The Japanese Self-Defence forces are hard at work in Sendai but in evacuation centres across the stricken area, normal life is still hard to come by.
US Marines are busy removing the hundreds of vehicles that litter what were the streets of Sendai. The airport there was almost completely destroyed by the tsunami, but already the runway has been cleared by the US military and the Japanese Self-Defence Forces.
"Looking around, you think nothing is going to move here for weeks, no, months. But come around the corner and get airside - and suddenly you're thinking: "tsunami - what tsunami?" Alex Thompson reports on the clear up operation in Sendai
A total of 263,915 people are in shelters around the country, according to the National Police Agency of Japan. As well as those made homeless by the tsunami, there are those who have had to move because of danger from the nuclear power plants in the north east.
The evacuation area around the plant was moved from 10 km to 20 km on March 12th and since then around 177,500 residents have had to be evacuated.
Hundreds of thousands of people are without water or electricity, including many who are in the shelters.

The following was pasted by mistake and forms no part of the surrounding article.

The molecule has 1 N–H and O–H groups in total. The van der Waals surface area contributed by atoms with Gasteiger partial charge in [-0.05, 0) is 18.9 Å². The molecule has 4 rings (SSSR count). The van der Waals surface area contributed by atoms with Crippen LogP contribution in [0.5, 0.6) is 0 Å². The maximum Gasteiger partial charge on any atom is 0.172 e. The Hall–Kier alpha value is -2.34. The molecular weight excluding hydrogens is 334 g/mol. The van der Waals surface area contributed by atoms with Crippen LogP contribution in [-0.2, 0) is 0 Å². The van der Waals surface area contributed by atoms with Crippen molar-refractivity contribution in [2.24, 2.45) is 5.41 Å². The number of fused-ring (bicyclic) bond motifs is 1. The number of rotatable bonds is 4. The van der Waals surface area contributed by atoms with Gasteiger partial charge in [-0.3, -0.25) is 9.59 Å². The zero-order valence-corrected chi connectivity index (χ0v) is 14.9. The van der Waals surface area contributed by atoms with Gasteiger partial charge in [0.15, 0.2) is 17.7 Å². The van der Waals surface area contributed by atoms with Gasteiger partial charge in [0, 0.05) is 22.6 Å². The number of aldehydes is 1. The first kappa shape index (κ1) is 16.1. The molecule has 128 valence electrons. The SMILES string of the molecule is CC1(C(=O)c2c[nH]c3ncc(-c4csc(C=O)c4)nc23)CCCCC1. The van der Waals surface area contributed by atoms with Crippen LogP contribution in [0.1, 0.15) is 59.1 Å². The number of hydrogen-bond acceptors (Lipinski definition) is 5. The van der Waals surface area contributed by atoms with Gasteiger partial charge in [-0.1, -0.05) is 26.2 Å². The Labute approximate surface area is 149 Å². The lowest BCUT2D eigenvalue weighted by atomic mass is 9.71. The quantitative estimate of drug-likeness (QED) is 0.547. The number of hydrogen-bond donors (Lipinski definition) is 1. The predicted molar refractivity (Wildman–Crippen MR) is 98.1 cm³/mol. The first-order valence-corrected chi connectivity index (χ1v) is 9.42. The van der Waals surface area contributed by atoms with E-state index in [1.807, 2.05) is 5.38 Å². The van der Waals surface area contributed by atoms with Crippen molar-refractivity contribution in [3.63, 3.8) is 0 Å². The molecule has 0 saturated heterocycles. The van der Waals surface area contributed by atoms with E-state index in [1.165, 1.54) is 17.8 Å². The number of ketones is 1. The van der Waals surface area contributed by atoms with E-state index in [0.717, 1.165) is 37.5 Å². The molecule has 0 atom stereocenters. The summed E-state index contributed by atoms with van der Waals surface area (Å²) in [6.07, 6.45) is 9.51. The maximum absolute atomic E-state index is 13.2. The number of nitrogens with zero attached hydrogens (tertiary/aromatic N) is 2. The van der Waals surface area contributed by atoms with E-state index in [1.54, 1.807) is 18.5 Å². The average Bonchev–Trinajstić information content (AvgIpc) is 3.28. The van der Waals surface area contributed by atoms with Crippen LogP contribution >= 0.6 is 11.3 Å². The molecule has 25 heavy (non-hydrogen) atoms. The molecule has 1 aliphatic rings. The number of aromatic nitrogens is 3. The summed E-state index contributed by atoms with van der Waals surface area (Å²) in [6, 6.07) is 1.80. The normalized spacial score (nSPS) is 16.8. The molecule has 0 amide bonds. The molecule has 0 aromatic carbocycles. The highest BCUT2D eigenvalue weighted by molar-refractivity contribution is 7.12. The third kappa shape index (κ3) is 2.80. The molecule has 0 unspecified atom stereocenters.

Life in an evacuation centre
On the day of the earthquake I'd been at the dermatologist with my daughter. I'd just returned home and was changing her nappy when the earthquake struck. The house was really shaking hard, and I thought it would be safer outside. Normally I'd have stayed inside, because that's what we're taught to do, but the ground was shaking so hard that I thought I'd be safer outside.
I ran out with the baby- I didn't even have time to put on a new nappy. I was about to go back into the house to get some things, when I heard the Tsunami siren ringing. My mother shouted at me not to go into the house, and we started running to higher ground. I now know that my house was completely destroyed and we've lost everything.
I had only have the clothes I was wearing, but Mion was given some baby clothes yesterday.Life in evacuation centre is very hard. We've been here for ten days and I'm very concerned about my babies health. For the first nine days, we had no hygiene supplies given to us at all. Yesterday we got three baby wipes- not packets but individual sheets and a couple of cans of milk.There's nothing to sterilise the baby's bottle with, and I haven't washed my hands for days. I tried to go to the city to buy some supplies, but there is nothing in the shops. I'm very worried about my daughter, especially because she suffers from poor health.
Even before the disaster she'd been going to the hospital twice a month, and there's no telling when we're going to be able to go again. Mion is very shy, and it's really upsetting her living here, with so many people around all the time. We have no idea when we will leave here, or where we will go.
Everything has changed.
Michiko Takahashi, from the Minimisanriku Centre, talking to Save the Children